What Does Travelkhana Do Now?

Explaining the curse of the draconian law, Pai in an AMA with Inc42 said that In India, first, you get an I-T notice under Section 271 and then you get a demand notice. Afterwards, you have two choices:

  1. You pay the specific amount as mentioned in the demand notice and the corresponding valuation assessment is closed by the Income Tax department.
  2. You decide to appeal, which requires you to fill and file Form 35 within 30 days of receiving the demand order. Further, the appeal process itself comes a caveat that you need to deposit 20% of the demand amount. While it has been asserted by the CBDT that the deposition of the 20% amount comes under the non-coercive measure startups who are willing to appeal against the I-T demand notices they received should consult to their chartered accountants for clarity. Don’t forget to attach the registration number of your startup and PAN number of your investors during all the filing processes.

“The appeal itself is a semi-court proceeding and more often than not takes two-three years to settle. In case of further appeals, you need to go to the Income Tax Appellate Tribunal (ITAT) and then to the high courts, which can take than 5-7 years to resolve the case,” Pai added.

Hardly any startup in India has enough money in its pocket to focus on their products, pay angel tax, and continue to fight a legal battle for 5-7 years.

To resolve the matter and get his money back, Singh has been in touch with the iSPIRT foundation team. The iSPIRT team has been interacting with the Department for Promotion of Industry and Internet Trade (formerly, the Department of Industry Policy and Promotion) as well as CBDT officials.

“We want at least a portion of the money to be refunded so that we can run the business,” said Singh.

With the angel tax protest by startups reaching a fever pitch, on February 4, officials from the DPIIT and the CBDT had held a roundtable meeting with various startup-related organisations — NASSCOM, the Indian Private Equity and Venture Capital Association (IVCA), iSPIRT, and LocalCircles. The meeting decided to form a small working group to assess the issue.

The working committee, formed during the February 4 roundtable discussion, will be meeting today at 5 pm at the DPIIT office.

The working committee members are Rajat Tandon, president of the IVCA; Alok Mittal founder-Indifi Technologies; Nakul Saxena; Siddarth Pai; Arpit Agarwal, Principal-Blume Ventures and India Angel Networks cofounders Padmaja Ruparel and Saurabh Srivastava.

“If the working committee agrees on the matter, a solution can be expected by tomorrow. We are also of the opinion that the exemption should be extended to startups who have been served either the I-T notice or the demand order,” said Pai.

Speaking on the matter, DPIIT secretary Ramesh Abhishek said, “We have got a number of suggestions. We will form a small working group and try to come out with some suggestions and solutions in the next four-five days.”

However, this might take time. Commerce and industry minister Suresh Prabhu, as well as the interim finance minister Piyush Goyal, both known for being responsive to people’s concerns, must look into the matter at the earliest, before the draconian law kills the chances of another startup.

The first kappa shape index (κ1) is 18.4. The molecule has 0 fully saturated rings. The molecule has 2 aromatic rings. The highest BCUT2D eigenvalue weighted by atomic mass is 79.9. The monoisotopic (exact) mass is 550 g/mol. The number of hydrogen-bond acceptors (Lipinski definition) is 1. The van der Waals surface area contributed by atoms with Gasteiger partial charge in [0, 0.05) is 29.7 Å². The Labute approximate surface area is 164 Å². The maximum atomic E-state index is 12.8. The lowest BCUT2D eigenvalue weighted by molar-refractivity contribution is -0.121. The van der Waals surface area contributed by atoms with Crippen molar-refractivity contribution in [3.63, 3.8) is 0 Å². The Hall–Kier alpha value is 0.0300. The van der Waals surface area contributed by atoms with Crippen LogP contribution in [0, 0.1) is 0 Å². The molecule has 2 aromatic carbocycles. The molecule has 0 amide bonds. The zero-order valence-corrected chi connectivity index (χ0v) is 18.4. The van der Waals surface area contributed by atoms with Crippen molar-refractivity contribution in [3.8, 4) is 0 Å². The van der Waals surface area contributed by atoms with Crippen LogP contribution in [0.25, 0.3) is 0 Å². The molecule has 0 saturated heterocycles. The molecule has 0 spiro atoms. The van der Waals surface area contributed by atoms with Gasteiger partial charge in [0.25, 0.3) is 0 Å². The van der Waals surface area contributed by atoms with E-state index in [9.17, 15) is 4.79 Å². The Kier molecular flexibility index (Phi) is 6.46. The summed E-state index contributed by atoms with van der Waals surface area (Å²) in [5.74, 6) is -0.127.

Here, it happens to be Travelkhana which has also tied up with IRCTC.

Standing with what Pushpinder Singh had to go through, startups have demanded that the CBDT should not only resolve the Travelkhana issue at the earliest but must return the money while the legality of the issue might take its own course.

Update 1: 9th February, 8.09 AM

Clarifying its stance on the matter, the CBDT stated that the assessee nor its director submitted any certificate from the DPIIT to indicate its status of being a startup, either during the assessment proceedings or thereafter.

The CBDT statement has been reproduced here.

On ascertaining the facts it is seen that the additions in the case were made u/s 68 of the Income-tax Act, 1961 on account of unexplained cash credits and not u/s 56(2)(viib) on account of premium on shares, as has been alleged.

During the assessment proceedings, the assessing officer requested for confirmation of the persons from whom deposits had been received. Wherever confirmations were submitted, the same were accepted by the assessing officer and no addition was made. However, where no confirmations were furnished by the assessee, the assessing officer made the addition after issuing proper show-cause notice and obtaining reply in the matter. Thus, the addition was made only when the taxpayer failed to substantiate the source of the deposit resulting in demand of INR 2.22 Cr approximately.

The assessee did not obtain any stay in respect of the demand raised. Had the stay been obtained, recovery proceedings would not have been instituted by the department. Since there was no stay against recovery and the demand had become due, the department recovered Rs. 36 lakh after attaching the bank accounts of the assesse. Thereafter, all the bank accounts were released.

It may also be noted that neither the assessee nor its Director submitted any certificate from DIPP to indicate its status of being a startup, either during the assessment proceedings or thereafter, which is a mandatory requirement as per extant instructions in the matter. Had such a certificate been furnished, this situation would not have arisen.

Thus, it is clear that the case of Travelkhana is not covered by the instruction issued by CBDT dated 24th December, 2018  prohibiting coercive measures for enforcing recovery of outstanding demand in Angel Tax cases as the addition was made under Section 68 of the IT Act and not under section 56(2)(viib). Therefore, the action of the assessing officer of enforcing recovery of demand is not in violation of CBDT’s instructions.

Update 2: 9th February, 12.45 PM

Responding to the CBDT notification, Singh has reproduced the chronology of entire development, citing the lack of responsiveness from the CBDT.

He said that while an appeal was filed in the first week of January 2019, on January 15 and February 4, twice, requests for a stay of action were made with the AO. However, “We did not receive any response to the requests. And, against the principles of justice, we found that accounts extracted of INR 33 Lakh on 5th Feb 2019,” said Singh.